While I appreciate the importance of paying heed to our roots, even in the glamour-driven, disposable culture of the pop song, I am disappointed (though not surprised) to read through the 1000 Songs Everyone Must Hear supplement this week in the Guardian/Observer to find the usual weighting towards the Canon (Dylan, Beatles, Johnny Cash, whatever sits within the Mississippi/Mersey axis of rock).
Yesterday was "People And Places", and while there were some undoubtedly correct choices ("West End Girls", "Dirty Old Town", "007 (Shanty Town)"), I'm not sure we need another three Dylan songs, when there is apparently no room for Super Furry Animals' "Mountain People". Or perhaps that's the point of "Mountain People"? That they live in a forgotten quarter of the country anyway. I think the journos involved are more interested in polishing their knowledge of almost obscure blues and soul numbers rather than stretching their preconceptions a little.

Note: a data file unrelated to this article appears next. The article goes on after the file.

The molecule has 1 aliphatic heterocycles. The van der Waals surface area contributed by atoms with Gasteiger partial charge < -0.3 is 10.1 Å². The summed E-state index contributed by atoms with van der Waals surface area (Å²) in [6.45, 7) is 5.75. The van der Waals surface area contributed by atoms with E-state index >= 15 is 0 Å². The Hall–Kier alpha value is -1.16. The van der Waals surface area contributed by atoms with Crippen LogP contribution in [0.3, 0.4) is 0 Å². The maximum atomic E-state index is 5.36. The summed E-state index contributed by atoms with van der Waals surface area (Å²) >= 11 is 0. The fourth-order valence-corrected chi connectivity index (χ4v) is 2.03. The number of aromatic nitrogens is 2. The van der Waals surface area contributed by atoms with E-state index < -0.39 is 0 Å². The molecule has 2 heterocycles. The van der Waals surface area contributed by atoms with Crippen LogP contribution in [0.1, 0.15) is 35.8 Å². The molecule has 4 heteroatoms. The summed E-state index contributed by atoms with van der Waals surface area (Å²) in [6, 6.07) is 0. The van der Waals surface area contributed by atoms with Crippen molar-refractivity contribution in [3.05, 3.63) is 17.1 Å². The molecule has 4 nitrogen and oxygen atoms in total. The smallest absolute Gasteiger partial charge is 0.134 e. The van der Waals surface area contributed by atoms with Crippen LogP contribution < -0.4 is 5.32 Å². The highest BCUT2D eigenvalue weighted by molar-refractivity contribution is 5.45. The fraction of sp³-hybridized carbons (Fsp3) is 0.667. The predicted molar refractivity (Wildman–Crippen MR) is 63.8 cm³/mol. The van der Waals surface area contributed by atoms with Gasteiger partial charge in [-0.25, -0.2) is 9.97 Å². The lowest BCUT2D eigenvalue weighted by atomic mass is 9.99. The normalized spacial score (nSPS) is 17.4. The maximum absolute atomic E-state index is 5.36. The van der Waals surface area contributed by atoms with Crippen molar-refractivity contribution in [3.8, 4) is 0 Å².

And Glasvegas? Really? Can it be their success is based on anything other than James Allan's resemblance to Joe Strummer? I'm not sure. Stick with JAMC, I reckon.
Or perhaps all of this excitement has been spilled out by the gigcast and download release of the new SFA album, "Dark Days/Light Years", which I think is a real "return to form". Like those "return to form" albums that U2 and Beck and Oasis and Bob Dylan bring out every couple of years and everyone says "This is the best album since [the last one they did that everyone agrees wasn't shit]" until the next album comes out and it is relegated back into the shit basket.
Anyway, it's the best SFA album since "Rings Around The World".
Your pal, Coc x